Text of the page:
Revisiting Faust

I have been deactivated of late due to health issues, but I want to end the year with this repost in order to let those who read my blog know that I am still on this side of the grass. I return to a post that features one of the greatest books ever written — as is my tendency! Like any “Great Book” it has much to tell us about ourselves and about our times.

While many who even think about the character Faust and the bargain he made with the devil confuse Christopher Marlowe’s Faust with Goethe’s — as I noted in an earlier post — the Faust of Goethe resembles in remarkable ways many of us and is thus more worthy of serious consideration. Marlowe’s Faust simply sells his soul for pleasure and wealth (and that does describe many of us, I confess). But Goethe’s Faust agrees to give up his soul only if the devil can provide him with an activity that is so engrossing that he will no longer experience the ennui, the boredom, that is deeply affecting him as the play opens. He is a thoroughly cynical and jaded person, bordering on the suicidal. As he makes his bargain with the devil, Faust says:

“If I be quieted with a bed of ease,

Then let that moment be the end of me!

If ever flattering lies of yours can please

And soothe my soul to self-sufficiency,

And make me one of pleasure’s devotees,

Then take my soul, for I desire to die:

And that is the wager!

To which Mephistopheles says “Done!”

According to Arthur Schopenhauer (who had read his Faust carefully) this is a profound and meaningful bargain that so many contemporary men and women have made with the devil. According to Schopenhauer, most of us are lead primarily by a will that seeks pleasure and satisfaction., We confuse pleasure with happiness and after willing satisfaction in a certain pleasure — say a good meal — afterwards we are bored and must find another motive to direct the will elsewhere. And so on. Life for most of us, as Schopenhauer sees it, is a relentless attempt to avoid becoming bored, seeking one pleasure after another, one diversion after another to keep us from being alone with our thoughts, much like Goethe’s Faust. The only escape, for Schopenhauer, is to find release in poetry, philosophy, and music, the world of Ideas:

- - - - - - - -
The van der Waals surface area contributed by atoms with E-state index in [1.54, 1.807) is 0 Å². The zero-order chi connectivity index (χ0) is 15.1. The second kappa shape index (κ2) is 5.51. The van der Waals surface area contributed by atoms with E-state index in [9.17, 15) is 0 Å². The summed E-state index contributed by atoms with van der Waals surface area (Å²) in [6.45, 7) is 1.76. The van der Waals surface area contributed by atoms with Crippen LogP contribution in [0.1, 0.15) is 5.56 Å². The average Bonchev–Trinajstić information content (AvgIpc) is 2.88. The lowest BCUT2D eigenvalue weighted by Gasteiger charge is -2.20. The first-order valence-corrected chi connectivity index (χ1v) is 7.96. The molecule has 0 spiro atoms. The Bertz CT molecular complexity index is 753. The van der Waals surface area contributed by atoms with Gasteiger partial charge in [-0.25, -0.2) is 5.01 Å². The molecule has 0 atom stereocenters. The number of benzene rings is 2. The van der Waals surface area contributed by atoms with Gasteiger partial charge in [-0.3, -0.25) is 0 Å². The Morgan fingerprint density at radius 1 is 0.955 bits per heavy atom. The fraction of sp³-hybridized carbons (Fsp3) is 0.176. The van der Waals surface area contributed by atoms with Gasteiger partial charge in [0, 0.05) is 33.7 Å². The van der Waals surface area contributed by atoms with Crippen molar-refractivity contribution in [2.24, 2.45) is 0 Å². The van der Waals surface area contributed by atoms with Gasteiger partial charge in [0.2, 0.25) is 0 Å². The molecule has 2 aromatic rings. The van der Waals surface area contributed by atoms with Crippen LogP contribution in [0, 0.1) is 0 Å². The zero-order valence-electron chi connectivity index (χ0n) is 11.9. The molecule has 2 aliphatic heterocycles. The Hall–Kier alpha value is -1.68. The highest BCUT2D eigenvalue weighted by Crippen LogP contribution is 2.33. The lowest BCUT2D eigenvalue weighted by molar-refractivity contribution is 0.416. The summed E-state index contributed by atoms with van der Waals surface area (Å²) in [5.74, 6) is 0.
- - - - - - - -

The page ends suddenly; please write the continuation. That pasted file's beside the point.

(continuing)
“the beauty of nature, i.e., pure knowing free from will, which certainly as a matter of fact is the only pure happiness, which is neither preceded by suffering or want nor necessarily followed by repentance, sorrow, emptiness, or satiety.”

Of course as a philosopher Schopenhauer would say that! Many a philosopher has said the same thing before and many a critic has noted that this is self-serving. But it is worth considering, since it is possible that he is correct and that the rest of us are missing something. One thing is certain, and that is that until we have experienced what he is talking about we cannot possibly be in a position to judge him to be incorrect.

In any event, Goethe’s Faust finds happiness, not in “the beauty of nature,” but in immersing himself in the problems of others and working toward a solution; he finds happiness in “the Deed.” Toward the end of his life he becomes engrossed in helping the citizens of Holland keep the ocean from swallowing up their land. As he lies dying he says :

“And so, ringed all about by perils, here

Youth, manhood, age will spend their strenuous year.

Such teeming would I see upon this land,